Sunday, April 21, 2013

My Out of Office - tips for next appeal

Anyone who emailed me whilst I was in the USA at the AFP Conference and a few other meetings would have got this out of office.
I received quite a few follow ups from people who liked it and found it useful so I am posting it in full.  Hopefully it will inspire you to think about how you could use your out of office....
*Please read – this is not an ordinary out of office! Though please note I am back 19 April*
(Well, the next three paragraphs are normal-ish, but the ones below that are more interesting).
Thank you for your email.  I am presenting at the AFP (fundraising) conference in USA, then some consulting and training over there and back to Australia to a series of data benchmarking presentations; should be getting to email in earnest again on the 19th April.
If you need a response before that and are a client, please contact
If you would like to be a client, maybe or definitely, or you want me to speak at your event, please contact
If you really need me SMS me on +61 437 015 333 but try not to wake me in the middle of the night.
OK – now the more interesting stuff…
I can’t go without mentioning books.  I hope that by now that you have read my mini-novel, Haruki the Knife Maker – it is only 99c, in aid of Amnesty, and available in all e-book stores, and only takes 20 minutes to read.
But I also write fundraising stuff too – including a chapter in a new book Global Fundraising: How the World is Changing the Rules of Philanthropy edited by Bernard Ross and Penelope Cagney.  You can get that in p-book form on Amazon.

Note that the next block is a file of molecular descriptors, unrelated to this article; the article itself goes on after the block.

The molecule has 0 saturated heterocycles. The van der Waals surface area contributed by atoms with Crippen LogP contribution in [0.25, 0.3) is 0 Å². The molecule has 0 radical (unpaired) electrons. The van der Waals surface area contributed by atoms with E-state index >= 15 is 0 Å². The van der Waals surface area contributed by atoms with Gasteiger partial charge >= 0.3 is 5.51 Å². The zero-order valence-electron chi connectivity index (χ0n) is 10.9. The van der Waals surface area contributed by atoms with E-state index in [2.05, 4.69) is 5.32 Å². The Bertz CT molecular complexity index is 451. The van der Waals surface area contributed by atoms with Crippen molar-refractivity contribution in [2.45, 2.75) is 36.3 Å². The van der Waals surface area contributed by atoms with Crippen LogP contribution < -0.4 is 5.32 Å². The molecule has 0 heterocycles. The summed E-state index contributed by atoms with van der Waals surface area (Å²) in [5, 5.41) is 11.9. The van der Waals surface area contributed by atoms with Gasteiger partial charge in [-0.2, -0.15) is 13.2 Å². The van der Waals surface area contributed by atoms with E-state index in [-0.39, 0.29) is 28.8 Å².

Now, for you fundraisers – some great tips for your next appeal…
·    Personalise.  Dear Sean is good, but go beyond.  Thank me for my specific actions and give me credit for everything you achieved.
·    Tell me a beautiful story, with a beginning, a middle and an end –and don’t leave me feeling it is now fixed.  There must be a need at the end.
·    Don’t worry about how long it takes to tell me that story AND the points below:
·    Make sure there are frequent and very specific asks, like the examples in the presentation.  The specific ask should be the right amount for me, not a generic ask amount.
·    Take personal responsibility.  Write the letter in first person singular.  Don’t we on your copy.   Remove every ‘we’ replace with ‘you’, ‘my colleagues and I’ or whatever makes sense. 
·    Repeat the specific ask
·    Have a deadline.  This is very important.  Find a reason, overcome barriers but get one. 
·    Every. Single. Time.
·    Repeat the specific ask
·    Build urgency
·    Repeat the specific ask
·    Witness the story (ie “I spoke to Bob today and he said…”)
·    Repeat the specific ask
·    Have a target
·    Repeat the specific ask
·    Summarise in a PS
·    Repeat the specific ask
·    SHOW me the need; not all nice fixed stuff – there has to be something that would be bad if I didn’t give.
·    Repeat the specific ask in the PS, and spell it out – fill in the form with your details, put in the envelope and send to me by…
Don’t worry about the length of the letter, as long as it is good, engaging and emotional.  It is hard to get everything in without using at least 3.5 pages of A4 (including shorter first page with all the header stuff) in point 12 serif font.

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